Hundreds of Lebanese citizens were injured outside the parliament building in Beirut, as members of the new government were inside awarding as the new cabinet selected by Prime Minister Hassan Diab a vote of confidence.
Clashes with security forces reached fever pitch in Beirut after protesters began to amass early in the morning on Tuesday (February 11) at central areas of the capital, intent on preventing Cabinet ministers and legislators from reaching the heavily-barricaded parliament. Many chanted “No confidence!” as they attempted to close roads to obstruct passage. The car of Labor Minister Demianos Katta was pelted with eggs after being surrounded and pounded by the protesters’ fists until they were dispersed by security forces. Others lobbed rocks, shot fireworks and hurled garbage containers at special forces and riot police, who responded with the firing of tear gas and water cannon.
Abdel Rahman Zakaria, a protester from Akkar in north Lebanon, was cited by Reuters as questioning riot police, “Who are you protecting? The corrupt state that stole from us? It’s a shame.”
The Lebanese Red Cross said 373 people were treated for injuries, with 45 taken to hospital.
The country has been gripped by anti-government protests since October in demand of sweeping reforms and an end to the ruling, political class viewed as corrupt and incompetent. The Republic is enduring the worst financial crisis since its 1990s civil war, marked by high unemployment and an estimated loss of more than 200,000 jobs since the crisis erupted.
The United Nations Special Coordinator for Lebanon warned that a potential new migrant crisis unfolding into Europe is looming – similar to the refugee flight from Lebanon’s neighbor, Syria – if immediate action is taken by Beirut politicians. Ján Kubiš told Sky News that Lebanon is facing “a new level of social unrest and chaos without the implementation of reforms to address a deepening economic crisis.”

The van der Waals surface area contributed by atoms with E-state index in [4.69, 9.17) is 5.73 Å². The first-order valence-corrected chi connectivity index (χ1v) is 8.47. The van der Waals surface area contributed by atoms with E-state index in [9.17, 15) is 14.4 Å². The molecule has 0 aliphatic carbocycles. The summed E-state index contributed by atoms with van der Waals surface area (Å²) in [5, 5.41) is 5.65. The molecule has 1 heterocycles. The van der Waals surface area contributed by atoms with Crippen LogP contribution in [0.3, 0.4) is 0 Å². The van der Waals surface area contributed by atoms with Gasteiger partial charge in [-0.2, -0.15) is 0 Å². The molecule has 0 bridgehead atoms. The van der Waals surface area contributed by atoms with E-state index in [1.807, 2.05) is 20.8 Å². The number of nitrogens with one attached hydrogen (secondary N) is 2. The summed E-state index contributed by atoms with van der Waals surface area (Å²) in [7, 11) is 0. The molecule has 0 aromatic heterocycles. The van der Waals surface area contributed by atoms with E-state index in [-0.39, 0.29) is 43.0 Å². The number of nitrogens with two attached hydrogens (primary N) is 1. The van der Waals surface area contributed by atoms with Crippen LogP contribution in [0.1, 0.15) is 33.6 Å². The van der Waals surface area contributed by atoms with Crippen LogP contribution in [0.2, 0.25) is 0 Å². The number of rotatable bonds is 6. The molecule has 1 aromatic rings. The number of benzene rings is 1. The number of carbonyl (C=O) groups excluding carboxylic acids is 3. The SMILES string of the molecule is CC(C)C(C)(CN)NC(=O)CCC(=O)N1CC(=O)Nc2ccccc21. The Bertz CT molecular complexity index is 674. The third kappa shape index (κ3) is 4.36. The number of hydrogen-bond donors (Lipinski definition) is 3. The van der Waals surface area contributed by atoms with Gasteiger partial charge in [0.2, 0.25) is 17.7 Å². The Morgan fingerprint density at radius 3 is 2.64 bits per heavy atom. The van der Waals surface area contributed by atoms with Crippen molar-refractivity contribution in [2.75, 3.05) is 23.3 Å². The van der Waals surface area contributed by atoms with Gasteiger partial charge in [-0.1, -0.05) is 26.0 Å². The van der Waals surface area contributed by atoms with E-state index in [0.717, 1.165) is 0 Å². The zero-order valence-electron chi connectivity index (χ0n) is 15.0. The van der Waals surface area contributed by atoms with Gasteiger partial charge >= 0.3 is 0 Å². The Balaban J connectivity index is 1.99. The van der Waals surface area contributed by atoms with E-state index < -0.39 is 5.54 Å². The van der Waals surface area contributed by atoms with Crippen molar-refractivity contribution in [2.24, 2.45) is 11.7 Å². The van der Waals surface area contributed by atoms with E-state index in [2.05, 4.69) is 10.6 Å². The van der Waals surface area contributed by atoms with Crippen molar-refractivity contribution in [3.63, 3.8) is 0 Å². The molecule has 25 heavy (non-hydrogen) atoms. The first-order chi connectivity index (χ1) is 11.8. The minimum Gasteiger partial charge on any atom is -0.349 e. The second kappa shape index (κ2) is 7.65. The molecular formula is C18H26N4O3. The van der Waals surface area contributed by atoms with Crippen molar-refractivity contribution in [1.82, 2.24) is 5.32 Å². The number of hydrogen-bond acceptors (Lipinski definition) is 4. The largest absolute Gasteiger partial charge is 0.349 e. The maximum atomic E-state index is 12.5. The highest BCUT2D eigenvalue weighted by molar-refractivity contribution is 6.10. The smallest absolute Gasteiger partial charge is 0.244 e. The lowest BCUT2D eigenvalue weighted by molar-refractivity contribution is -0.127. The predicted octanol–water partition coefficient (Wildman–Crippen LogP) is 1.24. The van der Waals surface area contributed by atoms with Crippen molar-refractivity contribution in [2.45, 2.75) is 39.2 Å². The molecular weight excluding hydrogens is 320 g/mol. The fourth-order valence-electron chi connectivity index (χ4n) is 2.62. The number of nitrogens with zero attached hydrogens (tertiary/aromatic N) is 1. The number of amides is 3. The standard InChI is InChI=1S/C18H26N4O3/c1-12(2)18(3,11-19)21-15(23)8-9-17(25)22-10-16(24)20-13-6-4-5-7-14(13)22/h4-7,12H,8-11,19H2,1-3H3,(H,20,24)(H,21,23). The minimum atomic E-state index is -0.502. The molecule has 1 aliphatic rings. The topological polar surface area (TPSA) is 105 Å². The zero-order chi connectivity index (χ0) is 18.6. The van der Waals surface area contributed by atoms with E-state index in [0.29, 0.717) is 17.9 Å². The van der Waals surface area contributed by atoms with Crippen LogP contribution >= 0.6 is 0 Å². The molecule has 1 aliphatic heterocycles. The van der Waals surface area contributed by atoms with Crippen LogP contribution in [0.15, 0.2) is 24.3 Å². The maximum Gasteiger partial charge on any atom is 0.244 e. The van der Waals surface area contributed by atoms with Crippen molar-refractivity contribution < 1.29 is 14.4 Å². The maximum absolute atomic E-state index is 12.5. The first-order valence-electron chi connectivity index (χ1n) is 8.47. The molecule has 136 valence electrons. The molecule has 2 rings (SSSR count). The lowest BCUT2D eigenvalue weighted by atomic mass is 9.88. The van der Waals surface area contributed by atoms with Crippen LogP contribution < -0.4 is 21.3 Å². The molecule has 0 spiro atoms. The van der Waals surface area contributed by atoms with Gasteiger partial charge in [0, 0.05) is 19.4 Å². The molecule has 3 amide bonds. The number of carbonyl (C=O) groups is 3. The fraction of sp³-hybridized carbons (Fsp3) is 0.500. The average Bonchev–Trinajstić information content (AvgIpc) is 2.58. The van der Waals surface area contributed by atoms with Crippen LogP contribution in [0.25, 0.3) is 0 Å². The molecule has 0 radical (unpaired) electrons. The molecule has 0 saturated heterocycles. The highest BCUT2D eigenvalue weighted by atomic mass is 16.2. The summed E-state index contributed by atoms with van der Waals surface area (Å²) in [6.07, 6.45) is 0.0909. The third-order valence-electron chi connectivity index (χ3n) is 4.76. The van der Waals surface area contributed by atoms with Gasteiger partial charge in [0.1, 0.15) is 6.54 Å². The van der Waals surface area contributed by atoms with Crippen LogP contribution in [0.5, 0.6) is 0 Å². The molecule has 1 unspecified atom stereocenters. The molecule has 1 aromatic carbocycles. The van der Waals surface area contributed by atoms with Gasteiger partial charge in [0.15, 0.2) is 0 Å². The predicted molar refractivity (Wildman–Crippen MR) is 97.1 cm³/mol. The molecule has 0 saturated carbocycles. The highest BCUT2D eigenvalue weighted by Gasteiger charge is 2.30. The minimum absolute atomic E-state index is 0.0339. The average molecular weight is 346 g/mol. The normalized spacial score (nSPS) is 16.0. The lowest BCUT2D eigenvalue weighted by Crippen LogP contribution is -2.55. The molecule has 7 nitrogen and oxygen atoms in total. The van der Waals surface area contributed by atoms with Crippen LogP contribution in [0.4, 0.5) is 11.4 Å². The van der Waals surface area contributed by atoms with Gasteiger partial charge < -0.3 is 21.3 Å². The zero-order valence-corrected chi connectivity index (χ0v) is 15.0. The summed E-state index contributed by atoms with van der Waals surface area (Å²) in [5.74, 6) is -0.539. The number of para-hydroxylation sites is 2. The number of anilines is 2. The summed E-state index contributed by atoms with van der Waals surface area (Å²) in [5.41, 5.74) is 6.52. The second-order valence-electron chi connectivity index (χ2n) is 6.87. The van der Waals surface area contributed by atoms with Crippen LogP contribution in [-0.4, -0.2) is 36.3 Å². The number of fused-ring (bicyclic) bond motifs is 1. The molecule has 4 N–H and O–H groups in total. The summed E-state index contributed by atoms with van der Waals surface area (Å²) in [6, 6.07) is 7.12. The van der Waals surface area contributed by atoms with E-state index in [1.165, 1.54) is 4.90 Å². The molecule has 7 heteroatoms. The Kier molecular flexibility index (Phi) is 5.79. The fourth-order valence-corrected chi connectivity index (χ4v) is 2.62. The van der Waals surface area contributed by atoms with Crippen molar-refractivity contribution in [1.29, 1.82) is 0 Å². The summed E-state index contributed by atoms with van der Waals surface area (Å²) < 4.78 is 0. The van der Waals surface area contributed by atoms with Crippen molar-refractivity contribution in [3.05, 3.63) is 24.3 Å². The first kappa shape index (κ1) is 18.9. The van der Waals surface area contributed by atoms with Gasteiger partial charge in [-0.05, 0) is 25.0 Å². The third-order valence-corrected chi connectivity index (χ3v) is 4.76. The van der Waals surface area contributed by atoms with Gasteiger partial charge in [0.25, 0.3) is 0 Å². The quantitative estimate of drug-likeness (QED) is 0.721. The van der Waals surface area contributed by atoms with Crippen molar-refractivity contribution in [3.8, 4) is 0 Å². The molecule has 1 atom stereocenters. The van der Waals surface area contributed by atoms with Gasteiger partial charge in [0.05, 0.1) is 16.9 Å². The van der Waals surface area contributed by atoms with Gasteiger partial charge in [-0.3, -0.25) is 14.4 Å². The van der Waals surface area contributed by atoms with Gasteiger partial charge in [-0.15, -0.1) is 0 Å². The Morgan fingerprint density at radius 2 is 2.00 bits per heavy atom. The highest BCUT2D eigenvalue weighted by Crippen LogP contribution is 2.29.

Diab’s cabinet was formed in January by Hezbollah and its political allies. The Iran-backed organization, which has been designated internationally as a terror group, holds majority power in Lebanon’s parliament. The new government took office nearly three months after former-Premier Saad al-Hariri’s government resigned under pressure from nationwide mass protests in streets.
The government faces a liquidity crunch, shattered confidence in banks which have imposed informal controls, as well as a deteriorating Lebanese pound and soaring inflation. According to a policy statement issued by the new government, “painful steps” will be implemented to overcome the financial crisis which has led the currency to lose a third of its value and banks to severely curb access to deposits. A copy published by local media detailed an “emergency rescue plan,” as well as reforms of the judicial, financial and administrative sectors aimed at minimizing corruption and repairing the failing economy. One of the most immediate issues is how the heavily indebted state will deal with maturities including a $1.2 billion Eurobond due in March, which is only one part of $2.5 billion owed this year. The newly sworn in cabinet is hoping a financial rescue plan that formed the basis of its confidence vote in parliament can help pull the country from a deep financial crisis.